Iran Launches Ambitious Housing Program to Boost Sanctions-Hit Economy
With the Iranian rial undergoing a sharp devaluation over the last year, driven by a combination of sanctions and domestic mismanagement, wealthy Iranians have poured their savings into the property market, causing house prices to surge even as sales have fallen. The impact of higher house prices has contributed to inflation which has further eroded the purchasing power of ordinary families, especially those who rent their homes.
Data released by the Central Bank of Iran shows that the residential average price per square meter in Tehran has now reached a whopping IRR 120 million (about USD 2900), reflecting an increase of 200 percent in just six years. Speaking to reporters about the new data, Peyman Ghorbani, vice governor of the central bank, stated, “In our assessment, most of the problems that are currently occurring in the housing sector of the country are on the supply side… For this reason, we are prioritizing the construction of new housing to balance supply and demand and the bank will help make affordable financing available for construction.”
To help alleviate the strain of rising house prices, the Rouhani administration announced earlier this month that it would begin implementation of its long-awaited social housing construction campaign, which is intended to increase the availability of affordable homes for low-income families. Such a project had been promised by the Rouhani administration for over two years.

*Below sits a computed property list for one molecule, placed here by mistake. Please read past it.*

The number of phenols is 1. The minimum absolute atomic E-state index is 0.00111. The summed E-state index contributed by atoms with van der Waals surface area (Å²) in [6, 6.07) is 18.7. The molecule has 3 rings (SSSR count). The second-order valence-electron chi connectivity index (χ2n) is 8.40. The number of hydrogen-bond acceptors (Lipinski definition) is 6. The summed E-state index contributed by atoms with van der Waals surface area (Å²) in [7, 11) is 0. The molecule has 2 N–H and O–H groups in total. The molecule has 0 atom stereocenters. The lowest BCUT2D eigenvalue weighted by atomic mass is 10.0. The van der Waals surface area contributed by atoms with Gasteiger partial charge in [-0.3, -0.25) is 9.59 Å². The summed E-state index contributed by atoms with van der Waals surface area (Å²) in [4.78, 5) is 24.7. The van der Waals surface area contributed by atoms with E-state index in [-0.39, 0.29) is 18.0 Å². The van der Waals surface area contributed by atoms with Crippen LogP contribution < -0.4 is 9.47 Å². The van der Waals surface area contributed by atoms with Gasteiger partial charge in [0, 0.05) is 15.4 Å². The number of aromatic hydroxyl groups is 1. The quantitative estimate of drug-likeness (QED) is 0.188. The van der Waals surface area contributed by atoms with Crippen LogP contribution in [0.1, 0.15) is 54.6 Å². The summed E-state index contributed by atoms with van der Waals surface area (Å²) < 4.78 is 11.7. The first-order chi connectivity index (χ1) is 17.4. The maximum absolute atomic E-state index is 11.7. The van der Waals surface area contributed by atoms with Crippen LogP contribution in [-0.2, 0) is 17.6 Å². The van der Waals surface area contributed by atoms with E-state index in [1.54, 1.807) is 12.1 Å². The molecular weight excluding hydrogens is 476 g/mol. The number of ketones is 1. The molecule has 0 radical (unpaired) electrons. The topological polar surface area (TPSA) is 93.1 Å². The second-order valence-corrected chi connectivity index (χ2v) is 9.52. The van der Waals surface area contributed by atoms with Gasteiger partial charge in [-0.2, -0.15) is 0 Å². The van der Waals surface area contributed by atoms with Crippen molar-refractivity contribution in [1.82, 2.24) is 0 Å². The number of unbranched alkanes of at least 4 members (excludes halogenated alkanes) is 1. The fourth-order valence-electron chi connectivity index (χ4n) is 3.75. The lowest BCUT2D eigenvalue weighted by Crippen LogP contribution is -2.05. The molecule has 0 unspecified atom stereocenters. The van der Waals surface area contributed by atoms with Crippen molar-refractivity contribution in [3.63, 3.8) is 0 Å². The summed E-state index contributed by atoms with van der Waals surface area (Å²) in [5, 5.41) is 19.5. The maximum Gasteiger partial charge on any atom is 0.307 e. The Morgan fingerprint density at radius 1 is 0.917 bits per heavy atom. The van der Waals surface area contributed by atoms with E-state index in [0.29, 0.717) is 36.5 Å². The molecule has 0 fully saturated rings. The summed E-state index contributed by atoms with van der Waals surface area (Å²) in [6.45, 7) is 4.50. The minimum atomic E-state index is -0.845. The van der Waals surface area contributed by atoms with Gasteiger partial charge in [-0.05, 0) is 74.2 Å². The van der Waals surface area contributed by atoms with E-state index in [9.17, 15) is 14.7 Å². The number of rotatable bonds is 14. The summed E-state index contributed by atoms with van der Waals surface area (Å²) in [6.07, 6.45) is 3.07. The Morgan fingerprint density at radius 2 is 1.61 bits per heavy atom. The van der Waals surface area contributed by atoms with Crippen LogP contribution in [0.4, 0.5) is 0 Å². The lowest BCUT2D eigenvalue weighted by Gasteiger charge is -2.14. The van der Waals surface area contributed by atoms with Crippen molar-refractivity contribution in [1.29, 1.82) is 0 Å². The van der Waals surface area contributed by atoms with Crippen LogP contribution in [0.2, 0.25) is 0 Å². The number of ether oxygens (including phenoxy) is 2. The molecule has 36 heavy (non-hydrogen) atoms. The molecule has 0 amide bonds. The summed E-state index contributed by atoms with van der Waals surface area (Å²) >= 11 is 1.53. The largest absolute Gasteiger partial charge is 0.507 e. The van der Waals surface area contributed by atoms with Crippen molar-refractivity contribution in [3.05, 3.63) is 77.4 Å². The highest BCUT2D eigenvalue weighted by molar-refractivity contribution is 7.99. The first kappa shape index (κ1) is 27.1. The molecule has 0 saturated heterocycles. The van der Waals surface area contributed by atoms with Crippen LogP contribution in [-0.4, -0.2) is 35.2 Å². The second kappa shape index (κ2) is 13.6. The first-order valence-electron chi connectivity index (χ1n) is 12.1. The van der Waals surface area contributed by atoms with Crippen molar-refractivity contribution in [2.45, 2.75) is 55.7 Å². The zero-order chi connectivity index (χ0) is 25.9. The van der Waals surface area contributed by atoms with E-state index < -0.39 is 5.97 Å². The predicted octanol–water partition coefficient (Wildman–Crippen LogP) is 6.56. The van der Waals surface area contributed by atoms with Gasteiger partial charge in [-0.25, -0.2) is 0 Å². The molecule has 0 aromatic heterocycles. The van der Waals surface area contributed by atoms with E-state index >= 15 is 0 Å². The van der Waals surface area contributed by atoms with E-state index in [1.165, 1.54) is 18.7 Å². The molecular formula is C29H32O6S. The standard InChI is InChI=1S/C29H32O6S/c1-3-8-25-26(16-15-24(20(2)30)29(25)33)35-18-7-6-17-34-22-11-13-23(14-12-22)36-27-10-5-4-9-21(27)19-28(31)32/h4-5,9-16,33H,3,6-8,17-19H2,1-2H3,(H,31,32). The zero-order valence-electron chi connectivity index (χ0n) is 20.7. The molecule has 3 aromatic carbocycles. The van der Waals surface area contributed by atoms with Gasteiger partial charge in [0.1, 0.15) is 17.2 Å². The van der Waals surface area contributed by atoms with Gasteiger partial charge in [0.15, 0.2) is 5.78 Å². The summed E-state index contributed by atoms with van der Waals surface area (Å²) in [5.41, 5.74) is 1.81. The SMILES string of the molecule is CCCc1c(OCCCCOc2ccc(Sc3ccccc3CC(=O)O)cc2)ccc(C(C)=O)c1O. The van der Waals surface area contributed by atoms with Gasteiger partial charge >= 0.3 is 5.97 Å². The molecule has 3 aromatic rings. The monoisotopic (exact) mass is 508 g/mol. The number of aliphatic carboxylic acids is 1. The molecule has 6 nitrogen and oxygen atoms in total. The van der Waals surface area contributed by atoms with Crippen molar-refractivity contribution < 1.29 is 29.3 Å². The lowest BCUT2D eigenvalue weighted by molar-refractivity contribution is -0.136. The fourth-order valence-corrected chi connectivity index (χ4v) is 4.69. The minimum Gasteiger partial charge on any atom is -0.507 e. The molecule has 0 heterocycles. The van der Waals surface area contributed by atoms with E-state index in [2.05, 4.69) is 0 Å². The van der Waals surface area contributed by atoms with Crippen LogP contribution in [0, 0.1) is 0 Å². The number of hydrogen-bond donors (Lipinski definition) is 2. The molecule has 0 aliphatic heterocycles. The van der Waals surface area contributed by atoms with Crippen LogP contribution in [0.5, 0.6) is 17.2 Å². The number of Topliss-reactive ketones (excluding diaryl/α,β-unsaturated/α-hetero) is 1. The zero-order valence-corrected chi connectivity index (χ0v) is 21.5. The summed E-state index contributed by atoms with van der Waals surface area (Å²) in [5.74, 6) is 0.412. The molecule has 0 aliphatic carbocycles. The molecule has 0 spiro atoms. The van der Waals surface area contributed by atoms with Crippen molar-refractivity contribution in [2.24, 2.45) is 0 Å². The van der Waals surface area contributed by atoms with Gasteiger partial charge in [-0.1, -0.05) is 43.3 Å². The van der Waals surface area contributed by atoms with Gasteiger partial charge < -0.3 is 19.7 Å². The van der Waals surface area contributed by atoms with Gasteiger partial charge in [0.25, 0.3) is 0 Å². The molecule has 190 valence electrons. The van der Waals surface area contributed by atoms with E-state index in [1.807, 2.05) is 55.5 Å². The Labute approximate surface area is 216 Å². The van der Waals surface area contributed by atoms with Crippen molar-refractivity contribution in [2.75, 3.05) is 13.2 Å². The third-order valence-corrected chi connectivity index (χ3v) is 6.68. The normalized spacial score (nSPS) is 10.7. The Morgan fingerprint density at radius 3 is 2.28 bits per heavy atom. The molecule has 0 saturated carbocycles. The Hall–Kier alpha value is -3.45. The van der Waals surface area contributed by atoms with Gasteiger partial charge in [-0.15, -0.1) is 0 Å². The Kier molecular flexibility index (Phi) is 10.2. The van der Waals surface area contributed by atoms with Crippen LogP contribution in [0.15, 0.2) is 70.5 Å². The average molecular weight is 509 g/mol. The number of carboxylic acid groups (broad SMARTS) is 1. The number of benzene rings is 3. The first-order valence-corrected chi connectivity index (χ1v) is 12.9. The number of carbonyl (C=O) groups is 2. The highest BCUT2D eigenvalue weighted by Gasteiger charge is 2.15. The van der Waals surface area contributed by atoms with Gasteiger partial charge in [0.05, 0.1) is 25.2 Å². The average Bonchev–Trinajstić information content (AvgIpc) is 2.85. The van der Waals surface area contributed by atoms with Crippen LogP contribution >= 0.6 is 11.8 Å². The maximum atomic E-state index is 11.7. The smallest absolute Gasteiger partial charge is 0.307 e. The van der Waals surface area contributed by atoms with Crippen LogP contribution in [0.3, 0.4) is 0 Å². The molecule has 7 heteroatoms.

The National Action Plan for Production and Supply of Housing aims to construct 400,000 small and medium-size apartments (70-100 square meters in size) across the country and particularly in Tehran, where housing prices have risen most sharply. Of the total number of homes, about half will be constructed in Tehran’s suburban “new towns” such as Parand and Pardis, respectively located in the west and east of the city.
According to Mohammad Eslami, Iran's recently appointed Minister for Roads and Urban Development, the government is hoping to complete the new units by April 2021. While the ministry will provide the land for the new developments, it will only supervise construction, enlisting private sector construction firms who will bid for contracts that entitle them to receive state loans and subsidized building material.
Eslami's predecessor, Abbas Ahmad Akhoundi, was frequently criticized by conservative politicians for failing to address inflation in the housing market, leaving the middle class unable to move-up the property ladder and causing significant hardship for renters. Akhoundi stepped down from his post in October 2018.
The new minister is hoping that expanded supply will help alleviate inflationary pressure and placate critics. The plan has earned praise from key figures in parliament. Ahsan Alavi, the Deputy Chairman of the parliament’s Construction Commission, believes that the project will help reduce inflation, which he blames in part on the re-imposition of US secondary sanctions.